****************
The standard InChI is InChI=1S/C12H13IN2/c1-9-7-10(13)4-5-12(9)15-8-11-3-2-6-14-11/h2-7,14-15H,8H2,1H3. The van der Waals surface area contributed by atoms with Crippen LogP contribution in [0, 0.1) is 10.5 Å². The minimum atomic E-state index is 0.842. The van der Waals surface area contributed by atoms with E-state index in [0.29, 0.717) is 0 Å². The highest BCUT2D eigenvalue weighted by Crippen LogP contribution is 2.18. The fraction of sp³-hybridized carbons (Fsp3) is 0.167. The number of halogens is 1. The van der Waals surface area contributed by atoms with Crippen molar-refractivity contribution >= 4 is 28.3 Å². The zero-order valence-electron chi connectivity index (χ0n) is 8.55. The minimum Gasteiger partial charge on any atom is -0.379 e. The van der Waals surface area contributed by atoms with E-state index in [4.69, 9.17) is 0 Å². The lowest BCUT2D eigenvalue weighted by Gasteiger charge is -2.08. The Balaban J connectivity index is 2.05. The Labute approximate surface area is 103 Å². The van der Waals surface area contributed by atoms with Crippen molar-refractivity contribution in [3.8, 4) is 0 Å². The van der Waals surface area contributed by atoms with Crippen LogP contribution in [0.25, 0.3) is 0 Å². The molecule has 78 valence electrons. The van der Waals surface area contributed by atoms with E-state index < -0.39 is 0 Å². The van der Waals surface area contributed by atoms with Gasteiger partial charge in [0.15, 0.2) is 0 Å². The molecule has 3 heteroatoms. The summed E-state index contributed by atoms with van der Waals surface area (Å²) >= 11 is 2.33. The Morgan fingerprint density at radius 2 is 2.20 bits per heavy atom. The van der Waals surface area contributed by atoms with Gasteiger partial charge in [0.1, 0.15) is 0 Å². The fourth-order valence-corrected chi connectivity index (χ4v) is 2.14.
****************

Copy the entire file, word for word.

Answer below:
The standard InChI is InChI=1S/C12H13IN2/c1-9-7-10(13)4-5-12(9)15-8-11-3-2-6-14-11/h2-7,14-15H,8H2,1H3. The van der Waals surface area contributed by atoms with Crippen LogP contribution in [0, 0.1) is 10.5 Å². The minimum atomic E-state index is 0.842. The van der Waals surface area contributed by atoms with E-state index in [0.29, 0.717) is 0 Å². The highest BCUT2D eigenvalue weighted by Crippen LogP contribution is 2.18. The fraction of sp³-hybridized carbons (Fsp3) is 0.167. The number of halogens is 1. The van der Waals surface area contributed by atoms with Crippen molar-refractivity contribution >= 4 is 28.3 Å². The zero-order valence-electron chi connectivity index (χ0n) is 8.55. The minimum Gasteiger partial charge on any atom is -0.379 e. The van der Waals surface area contributed by atoms with E-state index in [4.69, 9.17) is 0 Å². The lowest BCUT2D eigenvalue weighted by Gasteiger charge is -2.08. The Balaban J connectivity index is 2.05. The Labute approximate surface area is 103 Å². The van der Waals surface area contributed by atoms with Crippen molar-refractivity contribution in [3.8, 4) is 0 Å². The van der Waals surface area contributed by atoms with Crippen LogP contribution in [0.25, 0.3) is 0 Å². The molecule has 78 valence electrons. The van der Waals surface area contributed by atoms with E-state index < -0.39 is 0 Å². The van der Waals surface area contributed by atoms with Gasteiger partial charge in [0.15, 0.2) is 0 Å². The molecule has 3 heteroatoms. The summed E-state index contributed by atoms with van der Waals surface area (Å²) >= 11 is 2.33. The Morgan fingerprint density at radius 2 is 2.20 bits per heavy atom. The van der Waals surface area contributed by atoms with Gasteiger partial charge in [0.1, 0.15) is 0 Å². The fourth-order valence-corrected chi connectivity index (χ4v) is 2.14.